Nhà Thờ is the place for the intermediate-level and loyal officials
Đồng Xuân is the place for the merchants
Sidewalk is the place for the heroic people)
Beside that unjust treatment of the people, the Vietnamese Communist Party has also blatantly lied to the people that the South Vietnamese people were living under the Americans’ and their puppet regime’s oppression, and in extreme poverty, and thus in need of being liberated from that unbearable existence. After April 30, 1975, Vietnamese people, including the soldiers of the North Vietnamese Army, have painfully discovered the truth: South Vietnamese people had been living a much better, much more comfortable life than they did in the North. Huy Đức, a reporter who was born, raised and educated in the socialist North Vietnam, has stated very clearly in his work “Bên Thắng Cuộc” (The Winning Side) as follows in the introduction “Mấy lời của tác giả” (A few words from the author):
“Cuốn sách của tôi bắt đầu từ ngày 30-4-1975 – ngày nhiều người tin là miền Bắc đã giải phóng miền Nam. Nhiều người thận trọng nhìn lại suốt hơn ba mươi năm, giật mình với cảm giác bên được giải phóng hóa ra lại là miền Bắc.” 
(My book begins on April 30, 1975, the day a lot of people believe that the North has liberated the South. Many cautious people, looking back through more than thirty years, are startled with the feeling that the liberated side was unexpectedly the North.”
Economically, because of their dogmatism, the new government had imposed the whole cooperative agricultural system of the North on the already fairly developed agriculture in the South. South Vietnamese farmers refused to follow that unproductive system of the North by breaking the legs of their cattle so that they did not have to register to the agricultural co-operatives. Agricultural production was going down very clearly. In some rural areas, food shortage began to be felt. In cities, government officials and workers have seen their monthly rice rations disappeared and replaced by millet, or sweet potato, or cassava. Factories were closed because the lack of foreign currencies inhibited the import of necessary raw materials. After the rice rations, government officials and workers began to see their supplies of industrial items drastically dwindled. For the whole nation, life has become almost totally unbearable.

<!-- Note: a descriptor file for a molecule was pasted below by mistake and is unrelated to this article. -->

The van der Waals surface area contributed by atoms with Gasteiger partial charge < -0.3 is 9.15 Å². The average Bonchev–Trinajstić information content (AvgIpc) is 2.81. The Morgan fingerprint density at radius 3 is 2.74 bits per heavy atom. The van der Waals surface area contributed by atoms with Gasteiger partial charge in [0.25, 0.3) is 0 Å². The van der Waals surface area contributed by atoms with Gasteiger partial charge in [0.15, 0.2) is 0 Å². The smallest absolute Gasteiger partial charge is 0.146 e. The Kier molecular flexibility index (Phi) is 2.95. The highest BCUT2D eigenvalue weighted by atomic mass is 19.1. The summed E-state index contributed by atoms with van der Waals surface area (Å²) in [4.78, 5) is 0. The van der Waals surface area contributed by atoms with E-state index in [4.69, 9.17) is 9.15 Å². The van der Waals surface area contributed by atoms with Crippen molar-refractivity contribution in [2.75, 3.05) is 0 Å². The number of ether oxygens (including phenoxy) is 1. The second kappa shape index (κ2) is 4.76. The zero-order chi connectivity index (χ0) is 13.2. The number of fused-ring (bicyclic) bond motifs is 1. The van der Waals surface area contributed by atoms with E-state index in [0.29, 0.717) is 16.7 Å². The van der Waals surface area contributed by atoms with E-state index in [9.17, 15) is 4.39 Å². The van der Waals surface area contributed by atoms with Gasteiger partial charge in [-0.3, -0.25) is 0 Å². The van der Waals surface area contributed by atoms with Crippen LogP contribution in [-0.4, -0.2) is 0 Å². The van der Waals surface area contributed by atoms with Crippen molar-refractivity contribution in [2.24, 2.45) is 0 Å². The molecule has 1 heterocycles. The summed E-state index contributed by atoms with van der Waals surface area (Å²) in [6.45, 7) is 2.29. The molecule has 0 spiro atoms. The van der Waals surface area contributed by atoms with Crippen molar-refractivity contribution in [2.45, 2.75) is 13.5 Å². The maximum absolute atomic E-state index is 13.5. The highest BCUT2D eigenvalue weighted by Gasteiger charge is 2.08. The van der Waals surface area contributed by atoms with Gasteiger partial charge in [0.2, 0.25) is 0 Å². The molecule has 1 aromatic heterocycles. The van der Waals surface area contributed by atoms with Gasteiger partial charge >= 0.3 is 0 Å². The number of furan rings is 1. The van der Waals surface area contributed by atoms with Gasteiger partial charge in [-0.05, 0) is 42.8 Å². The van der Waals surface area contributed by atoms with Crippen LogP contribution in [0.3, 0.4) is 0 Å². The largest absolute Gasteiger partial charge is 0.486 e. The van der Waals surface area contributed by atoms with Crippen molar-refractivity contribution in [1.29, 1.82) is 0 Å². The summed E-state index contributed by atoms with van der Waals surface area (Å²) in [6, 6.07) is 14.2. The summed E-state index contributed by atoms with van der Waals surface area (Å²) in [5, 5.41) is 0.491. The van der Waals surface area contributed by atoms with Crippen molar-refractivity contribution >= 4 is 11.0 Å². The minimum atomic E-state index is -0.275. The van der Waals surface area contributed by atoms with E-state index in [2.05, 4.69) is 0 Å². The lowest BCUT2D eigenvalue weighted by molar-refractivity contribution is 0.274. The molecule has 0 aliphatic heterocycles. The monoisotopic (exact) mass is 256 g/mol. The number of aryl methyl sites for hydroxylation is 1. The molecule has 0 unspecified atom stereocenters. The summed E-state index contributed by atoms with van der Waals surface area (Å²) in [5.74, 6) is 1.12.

Militarily, right from mid-1975, the Khmer Rouge had begun to attack, sporadically, a number of locations on the South-West frontier. Their main attack in large-scale, at division level, happened in the night of April 30, 1977 when they crossed Vietnamese borders in the Province of An Giang, attacking several posts of border guards and pushed almost 10 km into Vietnamese territory. Vietnam responded by sending in the 330th Division to recapture the lost territory. The war with Cambodia really began.
Around mid-1978, the overall situation in the South had reached an alarming level. Author Huy Đức has recorded the reaction of the Ho Chi Minh City Party Committee as follows:
“Ông Võ Văn Kiệt quyết định gặp gỡ giới trí thức Thành phố. Với hy vọng có được sự chia sẻ từ những người Sài Gòn vốn được coi là có cảm tình với “Cách mạng,” ông Kiệt đã nói khá chân thành: “Anh em cố gắng ở lại, trong vòng ba năm nữa, nếu tình hình vẫn không thay đổi, tôi sẽ đưa anh em ra phi trường.” Cả hội trường im lặng. Rồi, giáo sư Nguyễn Trọng Văn đứng lên: “Chúng tôi sẵn sàng ở lại, nhưng nếu ba năm nữa mà tình hình không thay đổi thì tôi cho rằng người nên ra đi phải là các anh”.
Câu nói của giáo sư Nguyễn Trọng Văn gây rúng động. Tối hôm ấy, tại số 56 Trương Định có một cuộc họp của Thường vụ mở rộng, Tổng Thư ký Hội Trí thứcYêu Nước Huỳnh Kim Báu được mời dự. Hầu hết ý kiến phát biểu đều phê phán Giáo sư Văn gay gắt, ông Mai Chí Thọ đề nghị: “Bắt!.” Ông Báu kể, Võ Văn Kiệt làm thinh, nhưng cặp mắt đăm chiêu. Cuối cùng, ông nói: “Sau khi nghe anh Văn nói, tôi cũng bị sốc, rất sốc. Nhưng rồi suy nghĩ, tôi thấy, anh Văn đã phát biểu rất nghiêm túc. Tôi cho rằng, nếu ba năm nữa mà tình hình không thay đổi thì rõ ràng người ra đi không thể là các anh ấy.” Kết luận của ông Kiệt khiến cho mọi người im lặng, và nhờ nó, Giáo sư Nguyễn Trọng Văn đã không bị bắt.” 
(Mr. Võ Văn Kiệt decided to have a meeting with the Saigon intellectuals. Hoping to have the understanding from the people of Saigon, who had been considered as sympathetic with the “Revolution,” Mr. Kiệt said quite sincerely: “Please try to stay with us for the next three years, if the situation is not improved, I will personally see you leave at the airport.” A total silence was felt in the whole conference room. And then, professor Nguyễn Trọng Văn stood up: “We are ready and willing to stay, but, if in three years the situation is not improved then I think the people who must leave should be you guys.